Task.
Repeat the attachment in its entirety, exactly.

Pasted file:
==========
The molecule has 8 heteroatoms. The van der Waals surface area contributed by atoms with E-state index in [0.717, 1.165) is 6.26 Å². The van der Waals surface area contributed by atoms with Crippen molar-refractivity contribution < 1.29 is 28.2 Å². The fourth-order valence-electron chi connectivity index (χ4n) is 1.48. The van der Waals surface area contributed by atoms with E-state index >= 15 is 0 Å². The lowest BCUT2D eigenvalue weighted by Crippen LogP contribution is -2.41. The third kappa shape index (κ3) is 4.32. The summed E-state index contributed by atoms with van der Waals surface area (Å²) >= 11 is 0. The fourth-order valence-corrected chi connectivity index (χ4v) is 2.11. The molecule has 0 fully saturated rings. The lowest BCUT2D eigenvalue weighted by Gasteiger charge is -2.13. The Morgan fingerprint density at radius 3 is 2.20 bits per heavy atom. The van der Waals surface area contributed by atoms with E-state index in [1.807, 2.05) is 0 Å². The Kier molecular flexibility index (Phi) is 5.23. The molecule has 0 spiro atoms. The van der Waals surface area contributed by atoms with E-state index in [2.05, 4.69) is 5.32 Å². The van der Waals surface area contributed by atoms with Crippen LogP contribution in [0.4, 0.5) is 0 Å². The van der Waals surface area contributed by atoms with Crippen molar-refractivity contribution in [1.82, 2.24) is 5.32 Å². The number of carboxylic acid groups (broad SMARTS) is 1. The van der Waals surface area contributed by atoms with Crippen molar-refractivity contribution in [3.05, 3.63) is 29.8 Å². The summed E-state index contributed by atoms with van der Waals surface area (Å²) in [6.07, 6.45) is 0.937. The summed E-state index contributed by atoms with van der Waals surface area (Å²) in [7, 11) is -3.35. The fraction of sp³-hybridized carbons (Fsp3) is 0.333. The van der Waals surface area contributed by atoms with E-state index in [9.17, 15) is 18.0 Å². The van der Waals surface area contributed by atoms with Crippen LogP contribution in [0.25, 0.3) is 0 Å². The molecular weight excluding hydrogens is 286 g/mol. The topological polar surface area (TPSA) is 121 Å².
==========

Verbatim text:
The molecule has 8 heteroatoms. The van der Waals surface area contributed by atoms with E-state index in [0.717, 1.165) is 6.26 Å². The van der Waals surface area contributed by atoms with Crippen molar-refractivity contribution < 1.29 is 28.2 Å². The fourth-order valence-electron chi connectivity index (χ4n) is 1.48. The van der Waals surface area contributed by atoms with E-state index >= 15 is 0 Å². The lowest BCUT2D eigenvalue weighted by Crippen LogP contribution is -2.41. The third kappa shape index (κ3) is 4.32. The summed E-state index contributed by atoms with van der Waals surface area (Å²) >= 11 is 0. The fourth-order valence-corrected chi connectivity index (χ4v) is 2.11. The molecule has 0 fully saturated rings. The lowest BCUT2D eigenvalue weighted by Gasteiger charge is -2.13. The Morgan fingerprint density at radius 3 is 2.20 bits per heavy atom. The van der Waals surface area contributed by atoms with E-state index in [1.807, 2.05) is 0 Å². The Kier molecular flexibility index (Phi) is 5.23. The molecule has 0 spiro atoms. The van der Waals surface area contributed by atoms with E-state index in [2.05, 4.69) is 5.32 Å². The van der Waals surface area contributed by atoms with Crippen LogP contribution in [0.4, 0.5) is 0 Å². The van der Waals surface area contributed by atoms with Crippen molar-refractivity contribution in [1.82, 2.24) is 5.32 Å². The number of carboxylic acid groups (broad SMARTS) is 1. The van der Waals surface area contributed by atoms with Crippen molar-refractivity contribution in [3.05, 3.63) is 29.8 Å². The summed E-state index contributed by atoms with van der Waals surface area (Å²) in [6.07, 6.45) is 0.937. The summed E-state index contributed by atoms with van der Waals surface area (Å²) in [7, 11) is -3.35. The fraction of sp³-hybridized carbons (Fsp3) is 0.333. The van der Waals surface area contributed by atoms with E-state index in [9.17, 15) is 18.0 Å². The van der Waals surface area contributed by atoms with Crippen LogP contribution in [0.25, 0.3) is 0 Å². The molecular weight excluding hydrogens is 286 g/mol. The topological polar surface area (TPSA) is 121 Å².